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OFTEC expounds value of apprenticeships

As the overall number of apprenticeships in England has continued to dip since the introduction of the Apprenticeship Levy in April 2017, OFTEC has urged heating businesses to recognise this valuable opportunity to upskill and expand their workforces.

David Knipe.

According to Department of Education statistics, 375,800 apprenticeships were started during the 2017/18 academic year, a fall of 24.1 per cent on 2016/17 figures and down 26.2 per cent on the number recorded in 2016/15. 

This drop is despite the launch of the Apprenticeship Levy, a government initiative designed to encourage businesses to invest in and train new and existing employees by making apprenticeships more affordable.

The Levy requires organisations with a wage bill over three million pounds to pay an annual 0.5 per cent on their payroll. The funds go into individual Digital Apprenticeship Scheme (DAS) accounts for businesses to spend on approved apprenticeship training and assessments, with government providing a further 10 per cent top up. 

Smaller companies, which includes many of the UK’s heating businesses, can also benefit from the Levy as they only need to pay 10 per cent of qualifying training costs, with the government footing the remainder of the bill.

Yet, two years on from the Levy launch, only 20 per cent of paying employers have taken on an apprentice – reflected in the falling number of apprenticeship starts – and three billion pounds of Apprenticeship Levy funding has been left untouched. 

Employers have only two years to spend the money in their DAS account, meaning that from April any unused funds will be returned to government on a month by month basis and will no longer be available.

OFTEC training manager, David Knipe, says: “It’s no secret that the heating industry, like so many other sectors, is suffering severe skills shortages. Record employment levels are contributing to an increasingly competitive recruitment market and the issue could be further exacerbated if immigration is restricted under the terms of Brexit. 

“Apprenticeships, particularly when almost wholly funded by government, offer an excellent way for business owners to recruit at low cost and develop the necessary skills within their companies to remain competitive and fuel growth.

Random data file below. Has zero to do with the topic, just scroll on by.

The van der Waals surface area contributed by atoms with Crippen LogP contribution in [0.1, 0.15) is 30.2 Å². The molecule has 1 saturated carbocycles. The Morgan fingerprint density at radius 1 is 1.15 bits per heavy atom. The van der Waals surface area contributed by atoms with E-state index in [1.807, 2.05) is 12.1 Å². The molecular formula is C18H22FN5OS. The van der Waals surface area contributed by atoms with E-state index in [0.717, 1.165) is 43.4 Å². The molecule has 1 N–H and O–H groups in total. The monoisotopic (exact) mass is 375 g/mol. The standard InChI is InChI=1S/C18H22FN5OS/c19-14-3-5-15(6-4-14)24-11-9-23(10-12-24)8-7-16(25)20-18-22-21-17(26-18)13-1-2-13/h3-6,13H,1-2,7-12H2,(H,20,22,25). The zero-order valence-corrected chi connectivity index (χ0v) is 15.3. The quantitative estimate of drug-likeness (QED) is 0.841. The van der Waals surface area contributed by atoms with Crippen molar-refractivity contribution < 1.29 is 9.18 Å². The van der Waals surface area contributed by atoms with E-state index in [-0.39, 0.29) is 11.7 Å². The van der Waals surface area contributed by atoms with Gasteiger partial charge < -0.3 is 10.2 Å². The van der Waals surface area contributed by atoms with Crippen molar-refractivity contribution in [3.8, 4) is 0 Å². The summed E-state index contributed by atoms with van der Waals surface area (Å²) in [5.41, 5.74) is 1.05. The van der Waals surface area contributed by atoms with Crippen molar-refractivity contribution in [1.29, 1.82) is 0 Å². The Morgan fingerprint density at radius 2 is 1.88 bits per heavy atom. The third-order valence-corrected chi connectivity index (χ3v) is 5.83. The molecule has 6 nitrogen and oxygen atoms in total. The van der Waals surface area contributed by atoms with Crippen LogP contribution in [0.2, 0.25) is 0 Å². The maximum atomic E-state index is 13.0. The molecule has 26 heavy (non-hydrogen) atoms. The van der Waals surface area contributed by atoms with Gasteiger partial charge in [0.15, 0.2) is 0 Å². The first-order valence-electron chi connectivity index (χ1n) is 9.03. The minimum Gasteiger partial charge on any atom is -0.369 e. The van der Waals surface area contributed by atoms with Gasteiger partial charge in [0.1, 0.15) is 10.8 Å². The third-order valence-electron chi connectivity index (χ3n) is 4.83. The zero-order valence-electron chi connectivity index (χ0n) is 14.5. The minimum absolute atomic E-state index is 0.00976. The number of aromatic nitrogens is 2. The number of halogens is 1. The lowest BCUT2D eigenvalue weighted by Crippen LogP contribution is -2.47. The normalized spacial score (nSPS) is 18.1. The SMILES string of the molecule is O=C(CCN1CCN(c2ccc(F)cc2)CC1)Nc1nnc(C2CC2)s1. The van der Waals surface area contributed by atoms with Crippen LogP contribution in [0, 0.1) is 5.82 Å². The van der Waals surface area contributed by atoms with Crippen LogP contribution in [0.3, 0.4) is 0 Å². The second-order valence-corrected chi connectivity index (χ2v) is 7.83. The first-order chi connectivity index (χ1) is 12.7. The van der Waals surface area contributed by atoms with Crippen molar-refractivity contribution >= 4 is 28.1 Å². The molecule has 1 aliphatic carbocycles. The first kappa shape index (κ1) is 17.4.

“From this month, the current surplus of funding available through the Levy will begin to disappear on a ‘use it or lose it’ basis, so we are encouraging heating businesses to seriously consider this option.” 

To further support heating businesses, OFTEC is offering free registration for the first year to newly qualified apprentices. In Great Britain and Northern Ireland, they should have completed training up to Level 3 and in the Republic of Ireland, up to Level 7. They must also be employed with an OFTEC-registered business.

Mr Knipe concludes: “As an industry we are in danger of a ‘generation gap’ as older, highly skilled technicians retire and there is currently not enough new people coming in to replace them. So, encouraging fresh talent into the sector is vital. 

“A career in the heating sector has always offered job security and this won’t change, as even with technology advancing and diversifying, the basic need for heating and hot water will remain. A constantly evolving heating market also presents many opportunities for those technicians who are willing to continue learning. 

“For too long, apprenticeships have been considered ‘second rate’ but this couldn’t be further from the truth. This perception does now seem to be changing but we still need more employers and young people to recognise the highly credible route to further education and future employment apprenticeships provide.”

28 March 2019

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